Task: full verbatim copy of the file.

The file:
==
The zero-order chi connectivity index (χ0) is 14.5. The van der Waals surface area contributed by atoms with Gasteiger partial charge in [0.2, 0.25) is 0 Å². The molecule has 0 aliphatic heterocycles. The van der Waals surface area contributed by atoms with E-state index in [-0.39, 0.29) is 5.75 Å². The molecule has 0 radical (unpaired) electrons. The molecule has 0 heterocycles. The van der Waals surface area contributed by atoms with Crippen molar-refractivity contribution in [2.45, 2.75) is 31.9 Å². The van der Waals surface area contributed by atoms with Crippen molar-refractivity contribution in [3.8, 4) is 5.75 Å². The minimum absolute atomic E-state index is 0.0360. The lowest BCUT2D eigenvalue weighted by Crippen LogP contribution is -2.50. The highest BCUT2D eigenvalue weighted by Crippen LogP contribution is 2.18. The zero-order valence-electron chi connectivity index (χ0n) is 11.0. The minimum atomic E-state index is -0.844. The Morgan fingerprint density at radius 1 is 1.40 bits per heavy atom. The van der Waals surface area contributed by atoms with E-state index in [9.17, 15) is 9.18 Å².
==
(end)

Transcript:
The zero-order chi connectivity index (χ0) is 14.5. The van der Waals surface area contributed by atoms with Gasteiger partial charge in [0.2, 0.25) is 0 Å². The molecule has 0 aliphatic heterocycles. The van der Waals surface area contributed by atoms with E-state index in [-0.39, 0.29) is 5.75 Å². The molecule has 0 radical (unpaired) electrons. The molecule has 0 heterocycles. The van der Waals surface area contributed by atoms with Crippen molar-refractivity contribution in [2.45, 2.75) is 31.9 Å². The van der Waals surface area contributed by atoms with Crippen molar-refractivity contribution in [3.8, 4) is 5.75 Å². The minimum absolute atomic E-state index is 0.0360. The lowest BCUT2D eigenvalue weighted by Crippen LogP contribution is -2.50. The highest BCUT2D eigenvalue weighted by Crippen LogP contribution is 2.18. The zero-order valence-electron chi connectivity index (χ0n) is 11.0. The minimum atomic E-state index is -0.844. The Morgan fingerprint density at radius 1 is 1.40 bits per heavy atom. The van der Waals surface area contributed by atoms with E-state index in [9.17, 15) is 9.18 Å².